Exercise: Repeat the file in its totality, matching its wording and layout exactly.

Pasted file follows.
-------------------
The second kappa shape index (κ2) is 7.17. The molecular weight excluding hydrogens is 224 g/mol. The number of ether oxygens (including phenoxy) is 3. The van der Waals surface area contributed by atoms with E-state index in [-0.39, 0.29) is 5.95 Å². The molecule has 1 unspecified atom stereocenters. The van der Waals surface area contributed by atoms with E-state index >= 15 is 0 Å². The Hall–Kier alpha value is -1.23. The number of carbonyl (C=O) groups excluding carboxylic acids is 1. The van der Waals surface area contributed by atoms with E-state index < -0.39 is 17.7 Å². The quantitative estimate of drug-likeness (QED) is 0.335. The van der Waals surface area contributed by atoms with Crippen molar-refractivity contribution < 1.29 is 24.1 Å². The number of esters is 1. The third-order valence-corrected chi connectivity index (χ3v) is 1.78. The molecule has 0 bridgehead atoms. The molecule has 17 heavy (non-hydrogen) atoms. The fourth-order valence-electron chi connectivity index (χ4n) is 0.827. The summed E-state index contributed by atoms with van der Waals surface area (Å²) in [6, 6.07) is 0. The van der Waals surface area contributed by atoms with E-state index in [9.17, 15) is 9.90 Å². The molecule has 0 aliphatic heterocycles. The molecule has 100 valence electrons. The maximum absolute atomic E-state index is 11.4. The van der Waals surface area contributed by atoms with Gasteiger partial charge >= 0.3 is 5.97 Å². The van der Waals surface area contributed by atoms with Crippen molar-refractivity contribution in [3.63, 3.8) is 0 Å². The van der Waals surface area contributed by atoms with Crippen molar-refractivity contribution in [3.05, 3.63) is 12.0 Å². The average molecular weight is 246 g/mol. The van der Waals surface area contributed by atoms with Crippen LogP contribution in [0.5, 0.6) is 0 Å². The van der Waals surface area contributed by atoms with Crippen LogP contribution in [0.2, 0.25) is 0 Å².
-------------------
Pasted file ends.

The second kappa shape index (κ2) is 7.17. The molecular weight excluding hydrogens is 224 g/mol. The number of ether oxygens (including phenoxy) is 3. The van der Waals surface area contributed by atoms with E-state index in [-0.39, 0.29) is 5.95 Å². The molecule has 1 unspecified atom stereocenters. The van der Waals surface area contributed by atoms with E-state index >= 15 is 0 Å². The Hall–Kier alpha value is -1.23. The number of carbonyl (C=O) groups excluding carboxylic acids is 1. The van der Waals surface area contributed by atoms with E-state index < -0.39 is 17.7 Å². The quantitative estimate of drug-likeness (QED) is 0.335. The van der Waals surface area contributed by atoms with Crippen molar-refractivity contribution < 1.29 is 24.1 Å². The number of esters is 1. The third-order valence-corrected chi connectivity index (χ3v) is 1.78. The molecule has 0 bridgehead atoms. The molecule has 17 heavy (non-hydrogen) atoms. The fourth-order valence-electron chi connectivity index (χ4n) is 0.827. The summed E-state index contributed by atoms with van der Waals surface area (Å²) in [6, 6.07) is 0. The van der Waals surface area contributed by atoms with E-state index in [9.17, 15) is 9.90 Å². The molecule has 0 aliphatic heterocycles. The molecule has 100 valence electrons. The maximum absolute atomic E-state index is 11.4. The van der Waals surface area contributed by atoms with Gasteiger partial charge >= 0.3 is 5.97 Å². The van der Waals surface area contributed by atoms with Crippen molar-refractivity contribution in [3.63, 3.8) is 0 Å². The van der Waals surface area contributed by atoms with Crippen molar-refractivity contribution in [3.05, 3.63) is 12.0 Å². The average molecular weight is 246 g/mol. The van der Waals surface area contributed by atoms with Crippen LogP contribution in [0.5, 0.6) is 0 Å². The van der Waals surface area contributed by atoms with Crippen LogP contribution in [0.2, 0.25) is 0 Å².